Syria needs reforms
Updated: 2011-11-01 08:05
The day after dozens were killed, in one of the deadliest single-day tolls since protests erupted in Syria more than seven months ago, the United Nations (UN) and the Arab League issued separate condemnations of the violence on Saturday.
UN Secretary-General Ban Ki-moon voiced the international concern over the ongoing crisis, when he said, "The calls of the Syrian people for change must be answered with far-reaching reforms, not repression and violence."
Syria is clearly in a state of internal political crisis. According to the UN, at least 3,000 people have lost their lives in the country since the unrest began in mid-March.
It is no surprise that the NATO powers, inspired by their successful military intervention in Libya, shifted focus on Syria.
However, given the geopolitical sensitivity of Syria as the nerve center of the Middle East and the weak position of the Syrian opposition, the Western powers have so far restricted themselves to sanctions aimed at Syrian President Bashar Assad and the ruling elite and have refrained from any military intervention, such as the NATO action in Libya. Yet, international pressure upon Syria for political reform is increasingly building up.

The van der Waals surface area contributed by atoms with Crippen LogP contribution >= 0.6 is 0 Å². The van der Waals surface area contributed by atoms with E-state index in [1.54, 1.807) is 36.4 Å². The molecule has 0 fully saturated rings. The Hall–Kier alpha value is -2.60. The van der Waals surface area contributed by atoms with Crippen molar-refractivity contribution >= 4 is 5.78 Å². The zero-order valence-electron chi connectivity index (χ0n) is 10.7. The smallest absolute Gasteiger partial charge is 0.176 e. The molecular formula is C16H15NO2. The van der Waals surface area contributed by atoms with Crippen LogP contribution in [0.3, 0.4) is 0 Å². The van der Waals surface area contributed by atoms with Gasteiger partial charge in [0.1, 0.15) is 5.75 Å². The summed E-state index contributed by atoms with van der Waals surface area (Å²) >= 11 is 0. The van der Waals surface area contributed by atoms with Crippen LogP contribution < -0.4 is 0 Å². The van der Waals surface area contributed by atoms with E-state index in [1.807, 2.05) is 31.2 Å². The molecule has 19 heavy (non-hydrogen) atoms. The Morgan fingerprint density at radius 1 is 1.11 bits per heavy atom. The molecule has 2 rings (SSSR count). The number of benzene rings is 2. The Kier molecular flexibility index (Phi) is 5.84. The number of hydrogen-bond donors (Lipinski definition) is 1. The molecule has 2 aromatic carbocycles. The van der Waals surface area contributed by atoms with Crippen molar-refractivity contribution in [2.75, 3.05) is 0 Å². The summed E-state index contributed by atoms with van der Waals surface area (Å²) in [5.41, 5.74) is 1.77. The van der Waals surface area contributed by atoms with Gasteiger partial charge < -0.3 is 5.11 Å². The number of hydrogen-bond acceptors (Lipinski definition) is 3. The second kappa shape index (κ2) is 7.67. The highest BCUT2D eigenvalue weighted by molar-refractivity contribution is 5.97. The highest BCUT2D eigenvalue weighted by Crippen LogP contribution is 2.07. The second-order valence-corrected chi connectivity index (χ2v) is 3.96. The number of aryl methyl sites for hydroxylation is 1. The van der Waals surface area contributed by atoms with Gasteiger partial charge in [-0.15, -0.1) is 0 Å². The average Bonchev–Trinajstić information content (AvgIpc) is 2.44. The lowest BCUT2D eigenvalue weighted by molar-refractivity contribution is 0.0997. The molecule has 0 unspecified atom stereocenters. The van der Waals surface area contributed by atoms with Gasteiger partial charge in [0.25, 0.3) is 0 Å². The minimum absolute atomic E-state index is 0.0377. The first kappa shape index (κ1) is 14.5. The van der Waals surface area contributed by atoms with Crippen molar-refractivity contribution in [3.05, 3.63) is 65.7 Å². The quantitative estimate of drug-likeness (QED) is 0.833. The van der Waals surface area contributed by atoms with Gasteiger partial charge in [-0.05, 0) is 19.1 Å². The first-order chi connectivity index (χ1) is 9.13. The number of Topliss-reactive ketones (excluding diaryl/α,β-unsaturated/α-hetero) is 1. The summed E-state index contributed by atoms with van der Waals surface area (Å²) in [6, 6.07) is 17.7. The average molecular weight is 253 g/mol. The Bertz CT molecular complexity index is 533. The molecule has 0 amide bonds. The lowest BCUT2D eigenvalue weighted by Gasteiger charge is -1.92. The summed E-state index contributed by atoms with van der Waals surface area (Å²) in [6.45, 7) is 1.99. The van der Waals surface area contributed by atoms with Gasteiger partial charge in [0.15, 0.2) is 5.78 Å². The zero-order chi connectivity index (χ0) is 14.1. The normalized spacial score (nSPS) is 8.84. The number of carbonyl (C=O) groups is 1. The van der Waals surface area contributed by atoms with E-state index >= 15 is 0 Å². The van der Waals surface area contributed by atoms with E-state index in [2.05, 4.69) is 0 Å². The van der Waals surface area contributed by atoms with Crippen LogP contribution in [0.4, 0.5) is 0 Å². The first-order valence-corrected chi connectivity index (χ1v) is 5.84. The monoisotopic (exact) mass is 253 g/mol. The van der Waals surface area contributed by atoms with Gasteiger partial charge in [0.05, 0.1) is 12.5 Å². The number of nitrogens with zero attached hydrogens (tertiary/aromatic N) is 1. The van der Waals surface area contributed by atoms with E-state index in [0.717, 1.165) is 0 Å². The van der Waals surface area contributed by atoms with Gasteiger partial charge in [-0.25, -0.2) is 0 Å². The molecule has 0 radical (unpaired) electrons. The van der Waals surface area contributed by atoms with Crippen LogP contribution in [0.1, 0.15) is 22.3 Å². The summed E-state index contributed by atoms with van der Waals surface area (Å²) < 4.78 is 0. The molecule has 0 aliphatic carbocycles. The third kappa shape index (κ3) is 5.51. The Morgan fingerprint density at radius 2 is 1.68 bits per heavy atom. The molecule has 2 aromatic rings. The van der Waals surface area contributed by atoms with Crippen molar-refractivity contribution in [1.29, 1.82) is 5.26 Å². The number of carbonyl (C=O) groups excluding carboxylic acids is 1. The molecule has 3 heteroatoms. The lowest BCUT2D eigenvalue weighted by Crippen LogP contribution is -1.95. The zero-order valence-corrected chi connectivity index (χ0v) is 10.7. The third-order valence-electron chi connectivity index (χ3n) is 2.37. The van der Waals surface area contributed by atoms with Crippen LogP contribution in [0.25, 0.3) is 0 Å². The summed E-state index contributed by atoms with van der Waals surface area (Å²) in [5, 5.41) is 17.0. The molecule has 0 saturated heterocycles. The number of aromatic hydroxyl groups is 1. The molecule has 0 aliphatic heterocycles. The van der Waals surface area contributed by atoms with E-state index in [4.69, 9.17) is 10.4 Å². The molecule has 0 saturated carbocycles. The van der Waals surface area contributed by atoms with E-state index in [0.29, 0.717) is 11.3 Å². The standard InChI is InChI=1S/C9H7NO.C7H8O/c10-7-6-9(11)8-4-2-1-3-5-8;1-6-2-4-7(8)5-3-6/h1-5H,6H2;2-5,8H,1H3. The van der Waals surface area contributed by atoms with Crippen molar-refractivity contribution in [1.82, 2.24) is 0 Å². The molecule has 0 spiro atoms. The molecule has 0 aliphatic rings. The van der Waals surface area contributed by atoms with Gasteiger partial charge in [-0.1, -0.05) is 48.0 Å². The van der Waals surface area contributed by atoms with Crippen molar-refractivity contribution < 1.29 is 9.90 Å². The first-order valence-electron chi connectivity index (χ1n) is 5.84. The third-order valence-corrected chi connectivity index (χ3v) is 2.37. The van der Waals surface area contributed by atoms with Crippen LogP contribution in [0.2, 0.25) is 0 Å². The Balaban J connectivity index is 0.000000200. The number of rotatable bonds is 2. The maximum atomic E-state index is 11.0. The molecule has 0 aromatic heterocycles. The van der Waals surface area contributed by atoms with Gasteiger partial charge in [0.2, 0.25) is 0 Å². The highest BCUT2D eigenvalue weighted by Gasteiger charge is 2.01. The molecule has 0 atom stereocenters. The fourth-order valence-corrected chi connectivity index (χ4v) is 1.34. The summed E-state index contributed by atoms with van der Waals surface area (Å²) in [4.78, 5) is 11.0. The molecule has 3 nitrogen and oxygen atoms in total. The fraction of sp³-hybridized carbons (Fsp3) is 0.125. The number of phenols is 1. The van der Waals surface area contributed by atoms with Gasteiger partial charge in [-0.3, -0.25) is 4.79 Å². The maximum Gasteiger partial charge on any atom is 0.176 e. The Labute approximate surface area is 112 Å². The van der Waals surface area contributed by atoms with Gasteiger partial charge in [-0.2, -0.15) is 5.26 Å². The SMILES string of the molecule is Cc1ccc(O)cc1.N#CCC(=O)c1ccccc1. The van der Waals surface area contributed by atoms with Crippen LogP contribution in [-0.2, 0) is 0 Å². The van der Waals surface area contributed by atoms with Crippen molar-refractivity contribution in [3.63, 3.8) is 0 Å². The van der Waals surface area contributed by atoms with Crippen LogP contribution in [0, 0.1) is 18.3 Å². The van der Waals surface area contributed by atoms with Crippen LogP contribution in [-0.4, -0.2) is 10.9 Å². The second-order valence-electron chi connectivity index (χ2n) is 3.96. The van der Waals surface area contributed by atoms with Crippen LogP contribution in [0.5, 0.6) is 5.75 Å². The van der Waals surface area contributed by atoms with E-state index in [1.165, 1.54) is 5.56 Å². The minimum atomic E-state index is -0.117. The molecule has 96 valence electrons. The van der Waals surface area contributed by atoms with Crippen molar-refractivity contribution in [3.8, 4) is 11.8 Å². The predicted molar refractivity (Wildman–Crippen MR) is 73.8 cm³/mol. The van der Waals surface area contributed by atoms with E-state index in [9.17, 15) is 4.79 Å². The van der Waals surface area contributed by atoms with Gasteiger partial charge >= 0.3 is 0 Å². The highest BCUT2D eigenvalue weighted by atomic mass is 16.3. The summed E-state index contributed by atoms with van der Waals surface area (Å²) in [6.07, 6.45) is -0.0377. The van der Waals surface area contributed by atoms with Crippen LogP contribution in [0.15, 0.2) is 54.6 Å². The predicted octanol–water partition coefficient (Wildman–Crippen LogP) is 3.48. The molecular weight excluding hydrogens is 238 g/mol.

Echoing the US Secretary of State Hillary Clinton's statement that Assad has "lost legitimacy", the European Union (EU) widened sanctions against Assad and the Syrian state. French Foreign Minister Alain Juppe said that fall of the Assad government is "unavoidable", while the British government is urging Assad to step down.
Early last month the EU welcomed the formation of the opposition Syrian National Council, a coalition of seven Syrian opposition factions, as "a positive step forward".
Although Russia and China jointly vetoed a Western-backed draft resolution at the UN Security Council - because the resolution criticizing the Syrian government for allegedly suppressing protests would have opened the door to possible military action - the stance of noninterference in Syria's internal affairs does not come unconditionally.
China called on the Middle East on Thursday to halt all forms of violence in Syria and take all necessary measures to prevent bloodshed. "The people's legitimate demands should be respected as a precondition for pushing the reform process," Wu Sike, China's special envoy to the Middle East, said in a statement in Damascus last week.
In the meantime, the Arab League has proposed an initiative to end the crisis in Syria and embark on dialogue between the Syrian government and the opposition.
Despite his warning to the Western powers that any military intervention in Syria would cause an "earthquake" in the Middle East, Assad should recognize that it is matter of urgency for the Syrian government to reach a political agreement with the opposition on needed reforms.
(China Daily 11/01/2011 page8)